Most people think that black holes can only absorb, but how true is this? Is it possible for black holes to explode?
Black holes are cosmic “vacuum cleaners”: massive objects that even light cannot escape.
If an “explosion” is a “sudden, brief release of enormous energy,” then we can say that black holes really do explode. The most interesting thing is that they can explode in several ways, namely by blowing up themselves or the surrounding environment.
There is one way that black holes can explode. This process is related to the fact that black holes are not completely black, which was discovered by the famous astrophysicist Stephen Hawking in 1976.
“In classical physics, nothing can come out of a black hole,” Ohio State University physicist Samir Mathur told Live Science, “but Hawking discovered that through quantum mechanics, the hole slowly releases its energy to infinity by emitting low-energy radiation. This is called Hawking radiation.”
Until a black hole absorbs new material, it slowly loses mass due to Hawking radiation. However, Hawking radiation is emitted slowly. A typical black hole several times the mass of the Sun emits about one photon per year. At this rate, it would take a typical black hole 10^100 years to disappear.
But Hawking realized that small black holes disappear much faster. As a black hole becomes smaller and smaller, it emits more radiation. In its final moments of life, a black hole emits so much radiation, and so fast, that it effectively acts as a bomb, releasing high-energy radiation and particles.
If small, Earth-sized black holes had formed in the early universe, they would have taken several billion years to dissipate, meaning that these “primordial” black holes, if they existed, would now be exploding across the universe.
Astronomers have yet to find any evidence of exploding primordial black holes, although they may indeed exist.
Black holes explode in a way that cannot be seen anywhere else in the universe, thanks to their rotation. Rotating black holes—also called Kerr black holes, after New Zealand mathematician Roy Kerr, who first discovered how they work—create an ergosphere around themselves. The ergosphere is an elongated region of space where nothing is stationary. Anything that falls towards a rotating black hole begins to rotate around it as the particle enters the ergosphere.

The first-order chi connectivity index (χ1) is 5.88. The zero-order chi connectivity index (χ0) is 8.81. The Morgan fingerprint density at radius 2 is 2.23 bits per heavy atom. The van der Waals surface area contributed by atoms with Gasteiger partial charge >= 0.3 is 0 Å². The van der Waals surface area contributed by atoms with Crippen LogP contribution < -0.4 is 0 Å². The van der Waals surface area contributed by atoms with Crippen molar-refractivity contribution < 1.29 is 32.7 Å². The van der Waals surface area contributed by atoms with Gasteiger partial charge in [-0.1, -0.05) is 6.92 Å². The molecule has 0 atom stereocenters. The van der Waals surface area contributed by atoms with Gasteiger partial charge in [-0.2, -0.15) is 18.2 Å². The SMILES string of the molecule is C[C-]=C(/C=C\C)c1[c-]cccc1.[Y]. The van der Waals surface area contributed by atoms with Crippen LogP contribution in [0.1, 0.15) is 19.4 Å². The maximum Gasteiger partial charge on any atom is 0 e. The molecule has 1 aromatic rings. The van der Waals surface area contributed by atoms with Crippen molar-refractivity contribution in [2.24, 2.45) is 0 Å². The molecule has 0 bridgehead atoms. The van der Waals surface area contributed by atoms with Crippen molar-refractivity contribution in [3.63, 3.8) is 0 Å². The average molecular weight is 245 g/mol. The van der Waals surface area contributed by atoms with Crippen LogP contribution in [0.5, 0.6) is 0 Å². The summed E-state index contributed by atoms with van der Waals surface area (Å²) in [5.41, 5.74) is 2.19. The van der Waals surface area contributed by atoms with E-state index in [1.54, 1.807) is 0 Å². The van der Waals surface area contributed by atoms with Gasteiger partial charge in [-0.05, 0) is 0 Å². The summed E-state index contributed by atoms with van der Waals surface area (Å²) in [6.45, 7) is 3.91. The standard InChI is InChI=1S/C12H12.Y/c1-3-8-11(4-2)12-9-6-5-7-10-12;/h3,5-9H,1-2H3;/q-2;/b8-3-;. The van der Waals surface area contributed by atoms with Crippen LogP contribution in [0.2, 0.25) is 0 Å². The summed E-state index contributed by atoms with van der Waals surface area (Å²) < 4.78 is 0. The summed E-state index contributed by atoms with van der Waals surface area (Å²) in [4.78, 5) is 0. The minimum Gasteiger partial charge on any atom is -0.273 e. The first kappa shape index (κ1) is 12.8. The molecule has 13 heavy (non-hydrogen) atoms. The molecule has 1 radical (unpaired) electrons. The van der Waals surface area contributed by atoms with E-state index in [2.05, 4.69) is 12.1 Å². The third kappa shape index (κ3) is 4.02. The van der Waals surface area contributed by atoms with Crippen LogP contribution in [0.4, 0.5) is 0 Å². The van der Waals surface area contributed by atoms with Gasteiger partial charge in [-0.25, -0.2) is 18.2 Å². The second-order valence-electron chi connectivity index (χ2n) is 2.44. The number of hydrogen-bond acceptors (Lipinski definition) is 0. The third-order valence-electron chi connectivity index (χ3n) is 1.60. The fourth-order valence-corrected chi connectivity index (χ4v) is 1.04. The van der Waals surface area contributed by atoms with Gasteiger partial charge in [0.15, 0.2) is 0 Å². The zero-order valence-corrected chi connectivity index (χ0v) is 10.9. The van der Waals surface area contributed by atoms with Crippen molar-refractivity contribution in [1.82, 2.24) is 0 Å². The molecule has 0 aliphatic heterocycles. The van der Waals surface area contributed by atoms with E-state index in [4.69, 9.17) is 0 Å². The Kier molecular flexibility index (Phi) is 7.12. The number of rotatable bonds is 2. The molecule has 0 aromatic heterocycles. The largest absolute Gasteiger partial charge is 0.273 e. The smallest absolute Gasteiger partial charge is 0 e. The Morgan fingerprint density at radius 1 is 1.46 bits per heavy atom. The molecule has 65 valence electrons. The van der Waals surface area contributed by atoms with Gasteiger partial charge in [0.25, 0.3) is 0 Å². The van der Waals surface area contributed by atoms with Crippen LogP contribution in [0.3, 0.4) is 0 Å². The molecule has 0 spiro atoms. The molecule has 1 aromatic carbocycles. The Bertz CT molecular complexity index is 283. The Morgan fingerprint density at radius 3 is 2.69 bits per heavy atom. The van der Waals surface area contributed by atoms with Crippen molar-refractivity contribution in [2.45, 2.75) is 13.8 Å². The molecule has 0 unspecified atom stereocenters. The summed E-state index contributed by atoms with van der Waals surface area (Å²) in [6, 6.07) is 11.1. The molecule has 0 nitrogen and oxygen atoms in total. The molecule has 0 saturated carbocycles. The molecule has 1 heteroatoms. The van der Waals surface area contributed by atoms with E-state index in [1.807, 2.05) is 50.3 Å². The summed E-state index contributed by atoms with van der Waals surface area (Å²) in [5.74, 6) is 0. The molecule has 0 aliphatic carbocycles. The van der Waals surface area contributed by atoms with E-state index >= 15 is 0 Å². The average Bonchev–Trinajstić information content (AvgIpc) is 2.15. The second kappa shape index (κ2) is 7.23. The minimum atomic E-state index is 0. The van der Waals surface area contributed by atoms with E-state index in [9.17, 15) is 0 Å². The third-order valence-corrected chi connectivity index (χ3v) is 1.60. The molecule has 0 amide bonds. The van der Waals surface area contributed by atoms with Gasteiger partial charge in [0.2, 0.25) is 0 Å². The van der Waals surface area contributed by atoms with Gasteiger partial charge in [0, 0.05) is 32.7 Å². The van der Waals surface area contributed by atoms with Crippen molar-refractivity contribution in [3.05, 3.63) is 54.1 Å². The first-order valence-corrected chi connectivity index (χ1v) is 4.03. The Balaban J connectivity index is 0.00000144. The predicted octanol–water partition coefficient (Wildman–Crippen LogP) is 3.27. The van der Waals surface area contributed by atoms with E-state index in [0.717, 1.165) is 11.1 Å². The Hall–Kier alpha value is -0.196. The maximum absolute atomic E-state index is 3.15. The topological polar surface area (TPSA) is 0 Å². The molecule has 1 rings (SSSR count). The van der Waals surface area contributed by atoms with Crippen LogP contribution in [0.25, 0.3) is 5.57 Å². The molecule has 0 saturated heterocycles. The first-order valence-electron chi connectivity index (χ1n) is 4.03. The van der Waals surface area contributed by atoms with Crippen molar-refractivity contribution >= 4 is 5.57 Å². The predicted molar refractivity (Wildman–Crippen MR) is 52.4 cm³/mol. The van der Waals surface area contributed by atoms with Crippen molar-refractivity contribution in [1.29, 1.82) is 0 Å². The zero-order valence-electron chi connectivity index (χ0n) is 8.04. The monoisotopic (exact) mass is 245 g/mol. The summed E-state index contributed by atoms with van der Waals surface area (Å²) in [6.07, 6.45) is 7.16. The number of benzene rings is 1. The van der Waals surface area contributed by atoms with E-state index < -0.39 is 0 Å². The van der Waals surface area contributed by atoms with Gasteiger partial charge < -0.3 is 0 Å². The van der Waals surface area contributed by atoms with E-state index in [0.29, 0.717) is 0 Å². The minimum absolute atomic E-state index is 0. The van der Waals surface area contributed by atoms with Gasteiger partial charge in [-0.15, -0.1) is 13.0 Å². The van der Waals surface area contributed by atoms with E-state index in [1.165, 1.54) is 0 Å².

Spacetime orbiting a black hole can also absorb photons. If there are enough photons, they can bounce off each other or any other particle. Sometimes this kind of ejection throws photons out of the ergosphere, but sometimes the opposite happens — the photons are absorbed even deeper into the black hole, where they gain energy. They can scatter again to a higher orbit, and then return again.
With each iteration of the process and each trip around the black hole, the photon gains energy. This process is called “superradiation”. If the photon is finally released, it will have an enormous amount of energy compared to the initial stage of its journey.
If enough photons are involved in this process, they explode at once with incredible energy, becoming what is known as a “black hole bomb.” Although the black hole itself does not explode, this superadditive effect shows once again how powerful black holes are in their environment.
Disks and a thin jet
The most common way black holes cause explosions is not by their self-destruction, but by their immense gravitational pull. Supermassive black holes are at the centers of galaxies, and sometimes large clumps of matter, such as stars, come too close to them. When this happens, the star is torn apart by tidal effects, and this disintegration process releases energy. Astronomers see this release of energy as a brief but intense flash of X-rays and gamma rays.
In addition to shredding stars, these supermassive black holes often collect “clumps” of matter that constantly swirl around them in giant accretion disks. Accretion disks reach temperatures of a quadrillion degrees, making them the most luminous objects in the universe—a single glowing disk is brighter than a million galaxies at once.
At their most powerful, the discs spin electric and magnetic fields that carry some of the disc material around the black holes and out in long, thin jets that resemble jet trails and reach tens of thousands of light years.
Although these thin jets are not technically explosions, they are still quite intense.